Anthony Barron

Growth in green jobs is inevitable. We will need to transform every sector of the economy if we are to meet the climate change and nature recovery targets set into UK law. This will require an army of skilled people, from wind turbine engineers to ecologists, sustainability advisors to energy consultants.

Job Title: Sustainability Manager

Employer: Thakeham Group

Job: Sustainability

About my job

What is a green job?

Green jobs are commonly defined as those involved in activities that have a positive impact on our planet. Roles where you are engaged in renewable energy (such as solar and wind), energy efficiency, recycling, low-carbon transport, or recovery of the natural world. However, there are many other green roles in emerging sectors of the economy, from urban farmers to green investment advisors, and the list is constantly growing.

How and why are they growing?

There is no doubt this is a flourishing jobs market. Renewable energy jobs alone are growing seven times faster than the national average for employment growth. The government’s recent carbon emissions commitments will requires us to retrofit 25million homes by 2050, in order to reduce their energy use and switch them to renewable energy sources. This will be the biggest infrastructure project the UK has ever seen and will create hundreds of thousands of new jobs. Indeed, the government sees green jobs as a key growth area as we recover from COVID, committing to there being two million adults in the UK employed in ‘Green Collar’ jobs by 2030.

At Thakeham we will need the skills of those in green roles to build zero carbon homes from 2025.  This will include a diverse spectrum of people, from solar PV installers to energy consultants. We will also be increasingly searching for goods and services that have positive environmental outcomes. Inevitably businesses that manufacture products that have green credentials will find themselves in increasing demand and jobs in green manufacture and product development may grow.  As Thakeham, and the wider construction industry, look to protect and enhance nature we will require a range of specialists to help us. From ecologists to survey the land and provide advice on how we support nature, to skilled conservationists and biodiversity specialists to help us design and manage green space for nature recovery.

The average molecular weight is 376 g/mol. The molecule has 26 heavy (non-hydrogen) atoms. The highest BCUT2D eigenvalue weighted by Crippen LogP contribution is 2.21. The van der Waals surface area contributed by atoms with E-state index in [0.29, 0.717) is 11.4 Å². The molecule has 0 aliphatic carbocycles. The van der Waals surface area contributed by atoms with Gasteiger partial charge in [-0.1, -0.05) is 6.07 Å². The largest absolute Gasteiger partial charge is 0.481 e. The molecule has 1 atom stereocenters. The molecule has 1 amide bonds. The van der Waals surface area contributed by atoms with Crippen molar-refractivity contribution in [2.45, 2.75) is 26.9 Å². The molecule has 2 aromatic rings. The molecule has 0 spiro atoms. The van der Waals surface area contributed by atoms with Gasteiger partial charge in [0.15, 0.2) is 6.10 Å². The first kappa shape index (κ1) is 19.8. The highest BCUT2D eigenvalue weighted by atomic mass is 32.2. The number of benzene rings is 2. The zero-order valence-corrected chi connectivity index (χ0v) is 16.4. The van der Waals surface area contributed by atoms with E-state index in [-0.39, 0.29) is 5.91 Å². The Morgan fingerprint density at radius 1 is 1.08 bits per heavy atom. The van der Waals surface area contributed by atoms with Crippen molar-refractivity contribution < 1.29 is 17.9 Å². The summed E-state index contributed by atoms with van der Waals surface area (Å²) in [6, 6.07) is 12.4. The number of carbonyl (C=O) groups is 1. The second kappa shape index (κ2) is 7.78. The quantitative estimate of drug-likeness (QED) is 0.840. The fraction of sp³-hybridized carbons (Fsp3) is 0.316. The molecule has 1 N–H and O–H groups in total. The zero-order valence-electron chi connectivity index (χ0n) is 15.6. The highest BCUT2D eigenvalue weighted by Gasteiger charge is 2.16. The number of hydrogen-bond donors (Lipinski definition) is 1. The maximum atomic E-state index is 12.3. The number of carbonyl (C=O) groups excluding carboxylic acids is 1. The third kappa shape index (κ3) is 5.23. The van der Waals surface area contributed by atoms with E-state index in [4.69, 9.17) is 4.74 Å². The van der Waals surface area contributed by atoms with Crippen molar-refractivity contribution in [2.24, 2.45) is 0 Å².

We will need to turn to green specialists for advice in every aspect of how we design, build and maintain the communities we create, from flood prevention experts to future transport advisors. For Thakeham, and businesses across the wider economy, every job will eventually be a green job. From an accountant considering the value of nature on the businesses balance sheet to a landscaper managing parks for people and nature. Everyone will need to have the knowledge and skills to ensure the product or service they provide is compatible with the green economy.

Knowledge and skills

How can you position yourself to benefit from the growth in green jobs? Well, there are a number of paths in to this diverse arena. Currently, most green jobs are specialisms that require a particular qualification or potentially a degree. However, there are a growing number of green apprenticeships or training programs. For example, technician apprenticeships with energy suppliers (or heating contractors) will include training in the renewables sector. Depending on the industry you are most interested in STEM qualifications from HNC upwards could put you in a good position.

The growing range of green jobs means there is probably one out there that fits your skills or interests.  A great way to understand the market right now, and the experience and qualifications you might need to develop, is to look at the jobs posted on, or on the Environment sections of jobs sites like Indeed.

Nonetheless, most of the green jobs that will exist in ten years time don’t exist yet. The best way you can be ready for this is to make decisions in your career now based on what that job might look like in the future. Don’t be afraid to ask about this in interviews, it will show you are thinking about where your career is going. Also, look for jobs and organisations that clearly have a future in this new economy. Such as, businesses with ambitious climate change or nature strategies, or those whose product or service is compatible with a greener economy. Once on board, find where you can be part of the businesses’ transition and you could carve yourself a fulfilling career that evolves with the changing job market.

Finally, don’t panic. The days of single career paths are over. You will likely have a number of careers across your working life, each building on the one before. So, if you don’t know what the best career paths is for you (green or otherwise) then do what interests you or keeps you growing your skills and confidence. Whatever you end up doing remain open minded to your next career move, as it might be a green one.

Interview via the The Careers & Enterprise Company Post